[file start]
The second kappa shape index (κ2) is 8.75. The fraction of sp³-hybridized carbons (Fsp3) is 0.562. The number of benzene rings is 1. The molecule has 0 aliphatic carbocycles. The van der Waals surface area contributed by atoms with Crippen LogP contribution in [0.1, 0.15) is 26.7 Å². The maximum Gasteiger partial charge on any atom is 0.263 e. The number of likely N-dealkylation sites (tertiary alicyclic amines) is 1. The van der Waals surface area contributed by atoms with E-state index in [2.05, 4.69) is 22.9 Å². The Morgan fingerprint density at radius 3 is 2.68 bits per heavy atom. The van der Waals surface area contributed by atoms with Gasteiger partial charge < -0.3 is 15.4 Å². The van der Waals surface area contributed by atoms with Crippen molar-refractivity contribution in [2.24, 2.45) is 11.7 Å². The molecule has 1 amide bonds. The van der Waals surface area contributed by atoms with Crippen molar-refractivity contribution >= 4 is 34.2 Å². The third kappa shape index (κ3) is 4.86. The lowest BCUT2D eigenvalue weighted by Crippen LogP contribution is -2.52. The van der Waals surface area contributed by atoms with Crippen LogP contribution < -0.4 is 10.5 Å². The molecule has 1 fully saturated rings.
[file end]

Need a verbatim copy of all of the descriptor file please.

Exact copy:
The second kappa shape index (κ2) is 8.75. The fraction of sp³-hybridized carbons (Fsp3) is 0.562. The number of benzene rings is 1. The molecule has 0 aliphatic carbocycles. The van der Waals surface area contributed by atoms with Crippen LogP contribution in [0.1, 0.15) is 26.7 Å². The maximum Gasteiger partial charge on any atom is 0.263 e. The number of likely N-dealkylation sites (tertiary alicyclic amines) is 1. The van der Waals surface area contributed by atoms with E-state index in [2.05, 4.69) is 22.9 Å². The Morgan fingerprint density at radius 3 is 2.68 bits per heavy atom. The van der Waals surface area contributed by atoms with Gasteiger partial charge < -0.3 is 15.4 Å². The van der Waals surface area contributed by atoms with Crippen molar-refractivity contribution in [2.24, 2.45) is 11.7 Å². The molecule has 1 amide bonds. The van der Waals surface area contributed by atoms with Crippen molar-refractivity contribution >= 4 is 34.2 Å². The third kappa shape index (κ3) is 4.86. The lowest BCUT2D eigenvalue weighted by Crippen LogP contribution is -2.52. The van der Waals surface area contributed by atoms with Crippen LogP contribution < -0.4 is 10.5 Å². The molecule has 1 fully saturated rings.